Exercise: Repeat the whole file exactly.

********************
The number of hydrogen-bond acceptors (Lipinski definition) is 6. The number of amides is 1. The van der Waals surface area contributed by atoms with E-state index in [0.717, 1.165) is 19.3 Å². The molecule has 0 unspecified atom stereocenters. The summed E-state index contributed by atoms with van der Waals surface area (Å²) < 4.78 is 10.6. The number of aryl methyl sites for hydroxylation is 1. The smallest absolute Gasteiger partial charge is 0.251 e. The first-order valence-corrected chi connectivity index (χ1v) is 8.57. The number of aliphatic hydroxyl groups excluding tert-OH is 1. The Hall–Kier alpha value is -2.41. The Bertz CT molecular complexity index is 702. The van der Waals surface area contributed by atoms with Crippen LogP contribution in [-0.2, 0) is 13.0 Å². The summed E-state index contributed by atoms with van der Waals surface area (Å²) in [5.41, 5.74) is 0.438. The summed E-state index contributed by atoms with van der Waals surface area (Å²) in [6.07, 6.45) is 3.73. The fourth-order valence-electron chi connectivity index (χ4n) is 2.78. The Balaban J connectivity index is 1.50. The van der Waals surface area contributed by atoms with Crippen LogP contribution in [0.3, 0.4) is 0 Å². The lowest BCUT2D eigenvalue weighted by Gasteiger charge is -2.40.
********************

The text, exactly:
The number of hydrogen-bond acceptors (Lipinski definition) is 6. The number of amides is 1. The van der Waals surface area contributed by atoms with E-state index in [0.717, 1.165) is 19.3 Å². The molecule has 0 unspecified atom stereocenters. The summed E-state index contributed by atoms with van der Waals surface area (Å²) < 4.78 is 10.6. The number of aryl methyl sites for hydroxylation is 1. The smallest absolute Gasteiger partial charge is 0.251 e. The first-order valence-corrected chi connectivity index (χ1v) is 8.57. The number of aliphatic hydroxyl groups excluding tert-OH is 1. The Hall–Kier alpha value is -2.41. The Bertz CT molecular complexity index is 702. The van der Waals surface area contributed by atoms with Crippen LogP contribution in [-0.2, 0) is 13.0 Å². The summed E-state index contributed by atoms with van der Waals surface area (Å²) in [5.41, 5.74) is 0.438. The summed E-state index contributed by atoms with van der Waals surface area (Å²) in [6.07, 6.45) is 3.73. The fourth-order valence-electron chi connectivity index (χ4n) is 2.78. The Balaban J connectivity index is 1.50. The van der Waals surface area contributed by atoms with Crippen LogP contribution in [0.3, 0.4) is 0 Å². The lowest BCUT2D eigenvalue weighted by Gasteiger charge is -2.40.